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Sunday
Jul112010

Dad's best-ever chocolate brownies

  

Since I am currently experimenting with an entirely new way of cooking (see my last post, measuring up), it may take a little longer to get my own recipes into a workable state, so I thought I would start with someone else's.  

The Flour Power City Bakery, which has stalls at all the major London farmer's market and some further a field, claims that their ultra chocolate brownies are 'Absolutely the best in town!'; a claim which I seek to challenge. Notwithstanding the fact that I think my Dad's brownies are the best-ever, I think many a brownie I have tried has beaten them by a mile. What the Flour Power brownie is lacking is that essential rich, chewy, fudgy quality which makes a brownie a brownie and distinguishes it from a slice of chocolate cake. And the secret? A sticky tar-like concoction made from butter, brown sugar and lots of it! 
 
Dad's recipe is the one he used to use in his cafe, so it yields a rather hefty batch of brownies. When I make it, I cut the recipe down by half and cook it in a pyrex dish from ikea (27x18cm at the top, including the rim, approximately 22x14cm at the base and roughly 6cm in depth). One of the benefits of using pyrex is that the brownie is less likely to burn at the edges. If, like me, you have an unreliable oven, this will come in very handy!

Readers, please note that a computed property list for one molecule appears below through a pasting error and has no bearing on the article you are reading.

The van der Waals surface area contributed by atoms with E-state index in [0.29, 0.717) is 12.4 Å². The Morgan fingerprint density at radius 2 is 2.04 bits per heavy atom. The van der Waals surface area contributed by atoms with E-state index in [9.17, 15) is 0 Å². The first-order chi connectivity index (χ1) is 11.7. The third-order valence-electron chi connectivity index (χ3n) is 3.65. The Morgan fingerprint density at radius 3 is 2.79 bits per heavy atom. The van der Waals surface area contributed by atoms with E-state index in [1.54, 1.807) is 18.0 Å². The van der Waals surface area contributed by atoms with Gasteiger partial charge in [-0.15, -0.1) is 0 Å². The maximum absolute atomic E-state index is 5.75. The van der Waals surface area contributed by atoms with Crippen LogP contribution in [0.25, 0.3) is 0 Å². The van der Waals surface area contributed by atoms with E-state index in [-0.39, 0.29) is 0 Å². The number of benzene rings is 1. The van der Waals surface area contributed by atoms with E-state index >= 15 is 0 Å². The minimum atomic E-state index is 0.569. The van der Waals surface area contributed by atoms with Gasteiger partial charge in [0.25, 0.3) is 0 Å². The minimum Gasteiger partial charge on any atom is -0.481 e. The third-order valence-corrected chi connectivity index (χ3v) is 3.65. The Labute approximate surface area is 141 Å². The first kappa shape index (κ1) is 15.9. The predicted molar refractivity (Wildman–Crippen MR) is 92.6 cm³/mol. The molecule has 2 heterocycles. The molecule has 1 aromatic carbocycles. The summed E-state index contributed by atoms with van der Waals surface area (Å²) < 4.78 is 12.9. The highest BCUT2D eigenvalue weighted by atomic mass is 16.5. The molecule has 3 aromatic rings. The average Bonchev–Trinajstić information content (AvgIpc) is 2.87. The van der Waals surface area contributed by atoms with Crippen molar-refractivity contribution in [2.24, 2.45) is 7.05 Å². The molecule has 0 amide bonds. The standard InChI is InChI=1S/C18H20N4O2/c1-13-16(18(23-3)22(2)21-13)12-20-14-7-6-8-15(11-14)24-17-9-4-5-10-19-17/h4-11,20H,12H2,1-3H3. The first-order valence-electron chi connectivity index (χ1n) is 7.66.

If using the full recipe (as set out below) you will need a baking tin or pyrex dish approximately 28x20cm, give or take a few cm, and a depth of at least 3cm. Unlike with cake making, where using the wrong sized tin can have a significant impact on the outcome of the cake, with brownies the effect will just be a slightly more or less fudgy consistency in the centre.
 

Ingredients

2 cups plain white flour
2 cups cocoa 
500g unsalted butter
4 cups brown sugar
4 eggs, lightly beaten
1 tsp vanilla essence (optional)
1/2 cup walnuts or hazlenuts (optional)*
1/2 cup dark cooking chocolate pieces (optional)*
 
* Please note that in his original recipe, Dad gives the measurement of nuts as 2 handfuls and gives no measurement for the chocolate. Therefore, please take my suggestions as approximations. 
 

Method

Preheat the oven at 180C, grease your baking dish with plenty of butter and line the base with baking paper. If using a pyrex dish, you can forgo the baking paper, I find it comes out just fine.
 
Sift the flour and cocoa together and set aside. 
 
In a large saucepan, melt the butter over a low heat. When fully melted, add the brown sugar, stirring until combined (this is the sticky tar like concoction I mentioned earlier). Remove from the heat. You will need to add the eggs to this mixture while it is still quite warm, but not so hot that the eggs begin to cook immediately (this will look like scrambled eggs). Stir until the eggs are combined and then add the vanilla essence, if you are using it. 
 
Pour the mixture into a large mixing bowl and stir in the flour and cocoa in stages. Make sure you stir throughly, because sometimes pockets of flour and cocoa get trapped at the bottom and if you are not expecting it, you may find them when pouring the mix into your baking dish. I find a silicon spatula is best suited to this job.